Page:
What is Lewy Body Dementia?
If there ever was a marriage between Parkinson’s Disease and Alzheimer’s, Lewy Body Dementia would be their troubled child. It has a separate pathology than other dementia’s and is characterized by hallucinations, terrors, confusion in addition to the regular dementia symptoms. Other signs and symptoms include
- Fluctuating cognition–confused and clear then confused then clear
- Visual hallucinations that are colorful and detailed
- Capgras syndrome where there is more than one of everything, including you the caregiver
- A notable lean in one direction when sitting
- REM sleep disorder/difficulty sleeping
- Changes in walk similar to Parkinson’s disease
- Progresses to the place of not recognizing loved ones
Most would tell you there’s nothing you can do about it other than take the medicines and ride the wave of death. I am here to tell you that is not true. There is hope! There is always hope! We have seen an AMAZING turn around. AMAZING. Miraculous. God-given. These have come through prayer and through working with a pharmacist/naturopath (Lisa Everett/O”Brien Pharmacy) who has no fear of LBD.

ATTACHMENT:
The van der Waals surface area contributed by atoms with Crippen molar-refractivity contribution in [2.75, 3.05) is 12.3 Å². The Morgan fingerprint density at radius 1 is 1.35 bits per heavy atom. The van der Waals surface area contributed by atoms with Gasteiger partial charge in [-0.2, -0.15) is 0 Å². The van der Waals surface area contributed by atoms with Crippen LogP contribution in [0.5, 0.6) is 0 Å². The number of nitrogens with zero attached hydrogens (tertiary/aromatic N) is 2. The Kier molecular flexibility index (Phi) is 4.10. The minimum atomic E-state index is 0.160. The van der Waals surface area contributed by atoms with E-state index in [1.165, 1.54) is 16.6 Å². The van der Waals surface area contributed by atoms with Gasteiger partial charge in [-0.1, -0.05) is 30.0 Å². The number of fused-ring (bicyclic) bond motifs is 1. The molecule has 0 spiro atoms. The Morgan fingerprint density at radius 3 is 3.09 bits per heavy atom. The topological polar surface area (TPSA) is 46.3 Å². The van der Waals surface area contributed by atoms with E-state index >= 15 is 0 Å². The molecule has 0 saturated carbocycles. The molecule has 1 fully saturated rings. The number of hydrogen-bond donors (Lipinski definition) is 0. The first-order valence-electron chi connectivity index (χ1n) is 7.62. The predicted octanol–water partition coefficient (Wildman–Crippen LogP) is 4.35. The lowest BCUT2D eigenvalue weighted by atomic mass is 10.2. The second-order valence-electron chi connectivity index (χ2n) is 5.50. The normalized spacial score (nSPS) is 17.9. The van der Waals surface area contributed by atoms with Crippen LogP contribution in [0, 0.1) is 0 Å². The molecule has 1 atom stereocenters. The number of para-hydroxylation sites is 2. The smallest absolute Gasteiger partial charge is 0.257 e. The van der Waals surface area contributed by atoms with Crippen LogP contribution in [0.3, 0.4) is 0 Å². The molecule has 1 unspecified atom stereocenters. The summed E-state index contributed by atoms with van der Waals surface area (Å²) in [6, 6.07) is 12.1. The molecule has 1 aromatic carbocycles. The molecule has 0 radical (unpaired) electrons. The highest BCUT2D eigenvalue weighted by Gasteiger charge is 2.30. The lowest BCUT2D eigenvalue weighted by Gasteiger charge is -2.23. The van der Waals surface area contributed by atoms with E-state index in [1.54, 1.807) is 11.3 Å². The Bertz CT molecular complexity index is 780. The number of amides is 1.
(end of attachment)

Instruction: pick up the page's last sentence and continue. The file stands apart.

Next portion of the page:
Medicines You May Need to Avoid with LBD
Understanding Lewy Body Dementia is never more important than when it comes to pharmaceuticals. LBD has a very separate pathology from Parkinson’s and Alzheimer’s and as such has different drug intolerances. Here are some drug interactions that may be contraindicated/not best for those with LBD (unless your doctor explicitly recommends otherwise):
Benzodiazepenes: Haldol, Ativan, Versed and all the other Benzo’s in this group.
Antihistamines: Benadryl, Claritin, etc…
Anti-psychotics: Haloperidol, thioridazine, fluphenazine, Abilify and other anti-psychotics. Some have found that Seroquel is one of the few anti-psychotics that can help with LBD.
General anesthesia: Some traditional anesthesia medicines may be contraindicated for those with LBD. Talk to your doctor. Some have found helpful going with a spinal block and propofol/fentanyl but check first with your anesthetist prior to a surgery.
What can you do about it?
- Be Informed–Knows and understand as much as LBD as you can. It’s not like typical dementias and should not be treated as such.
- Lewy Body Dementia can only be definitively diagnosed after death. Until then it is typically diagnosed based on particular symptoms and can actually be frequently misdiagnosed. Make sure you find a doctor, neurologist or specialist who has skills with Lewy Body Dementia.
- Know your treatment options. Find medical professionals who will work with you and your loved for best desired outcomes.
- Never give up hope! Fight for the health of your loved one. Hope will be fuel in the tank.
Understanding Lewy Body Dementia goes much beyond this short article. Here are some resources that may be helpful:
Lisa O’Brien (Pharmacist/Naturopath) of O’Brien pharmacy has had results with those with LBD. She is not considered a regular physician and does not dispense medical advice. She does not take insurance.